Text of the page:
Hydrology of an Evaporite Aquitard Permian Evaporite

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Kreitler, Charles W.
Fisher, R. Stephen
Senger, Rainer K.

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Permian evaporite strata of the Palo Duro Basin, Texas Panhandle, are considered to have low permeabilities but are capable of some leakage. Cross-sectional and areal modeling of regional groundwater flow in the Palo Duro Basin indicates leakage from the Upper aquifer through the Evaporite aquitard that contributes approximately 30 percent of the water in the underlying Deep-Basin Brine aquifer. The regional estimate of permeability of the aquitard (~ 10^-4 md) is in general agreement with laboratory testing of salt permeability. Oxygen and hydrogen isotopic composition and the Cl/Br ratio of the deep-basin brines also suggest leakage through the aquitard. Isotopically non-equilibrated meteoric waters are found to depths of 8,000 ft.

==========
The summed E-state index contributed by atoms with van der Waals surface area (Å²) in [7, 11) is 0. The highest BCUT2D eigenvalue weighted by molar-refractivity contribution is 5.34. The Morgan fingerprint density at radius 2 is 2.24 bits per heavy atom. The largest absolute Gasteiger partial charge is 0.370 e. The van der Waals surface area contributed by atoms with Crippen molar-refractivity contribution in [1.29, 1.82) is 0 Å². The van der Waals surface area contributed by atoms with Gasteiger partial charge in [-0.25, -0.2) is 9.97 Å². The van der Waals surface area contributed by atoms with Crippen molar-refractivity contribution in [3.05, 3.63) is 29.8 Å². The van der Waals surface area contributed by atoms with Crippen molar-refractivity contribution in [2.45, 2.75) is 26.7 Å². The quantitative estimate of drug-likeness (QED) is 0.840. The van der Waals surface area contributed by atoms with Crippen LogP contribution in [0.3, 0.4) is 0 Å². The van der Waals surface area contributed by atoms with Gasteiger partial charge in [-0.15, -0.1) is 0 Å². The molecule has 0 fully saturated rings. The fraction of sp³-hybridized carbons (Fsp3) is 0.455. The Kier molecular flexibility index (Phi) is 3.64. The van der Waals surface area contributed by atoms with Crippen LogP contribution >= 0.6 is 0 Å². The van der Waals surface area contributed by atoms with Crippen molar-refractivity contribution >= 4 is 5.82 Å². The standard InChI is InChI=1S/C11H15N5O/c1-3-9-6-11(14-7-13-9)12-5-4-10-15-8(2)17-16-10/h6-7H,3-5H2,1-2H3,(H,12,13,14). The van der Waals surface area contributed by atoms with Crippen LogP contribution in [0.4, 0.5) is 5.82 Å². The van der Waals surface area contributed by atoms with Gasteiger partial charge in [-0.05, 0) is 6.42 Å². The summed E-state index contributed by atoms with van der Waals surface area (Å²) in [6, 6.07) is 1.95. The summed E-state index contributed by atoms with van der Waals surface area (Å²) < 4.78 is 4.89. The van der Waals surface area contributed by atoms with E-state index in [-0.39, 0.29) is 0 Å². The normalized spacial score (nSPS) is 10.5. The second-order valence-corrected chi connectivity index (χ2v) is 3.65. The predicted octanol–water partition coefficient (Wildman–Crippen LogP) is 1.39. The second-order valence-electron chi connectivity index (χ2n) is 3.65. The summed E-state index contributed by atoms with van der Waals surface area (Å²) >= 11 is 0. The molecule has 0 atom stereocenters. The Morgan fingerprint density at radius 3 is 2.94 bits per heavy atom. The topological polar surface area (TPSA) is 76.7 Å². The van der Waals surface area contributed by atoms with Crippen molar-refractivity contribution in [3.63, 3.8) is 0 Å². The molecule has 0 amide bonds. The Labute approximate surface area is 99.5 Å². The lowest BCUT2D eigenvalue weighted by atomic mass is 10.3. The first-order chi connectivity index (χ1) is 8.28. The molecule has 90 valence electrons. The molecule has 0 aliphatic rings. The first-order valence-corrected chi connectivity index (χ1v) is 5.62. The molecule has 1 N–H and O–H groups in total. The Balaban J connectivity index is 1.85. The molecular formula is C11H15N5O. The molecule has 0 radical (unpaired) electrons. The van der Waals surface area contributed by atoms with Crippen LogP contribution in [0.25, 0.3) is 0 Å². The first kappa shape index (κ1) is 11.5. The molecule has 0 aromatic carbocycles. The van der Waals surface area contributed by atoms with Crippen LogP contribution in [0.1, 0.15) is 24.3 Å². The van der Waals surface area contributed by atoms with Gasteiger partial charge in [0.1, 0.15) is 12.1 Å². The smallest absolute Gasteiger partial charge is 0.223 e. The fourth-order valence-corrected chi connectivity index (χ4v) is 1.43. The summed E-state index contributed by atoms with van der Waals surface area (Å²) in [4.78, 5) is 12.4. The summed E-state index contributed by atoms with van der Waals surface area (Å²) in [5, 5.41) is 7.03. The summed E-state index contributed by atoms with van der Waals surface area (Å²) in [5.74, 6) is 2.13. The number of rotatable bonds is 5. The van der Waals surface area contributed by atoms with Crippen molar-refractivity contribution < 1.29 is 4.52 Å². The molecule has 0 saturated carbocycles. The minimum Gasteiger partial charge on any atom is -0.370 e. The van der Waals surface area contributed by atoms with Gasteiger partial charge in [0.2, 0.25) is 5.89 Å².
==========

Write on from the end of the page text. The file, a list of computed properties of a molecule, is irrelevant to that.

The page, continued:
Leakage through the aquitard may occur as either matrix or fracture flow. According to petrographic and geochemical studies of the evaporite strata, halite dissolution and minor recrystallization occurred predominantly during Permian time. Post-Permian waters may have altered the top of the Evaporite aquitard. Fracturing is prevalent in the rock strata in the basin; the greatest density of fracturing occurs in areas with tectonic deformation. The potential for leakage may be greatest in these areas.


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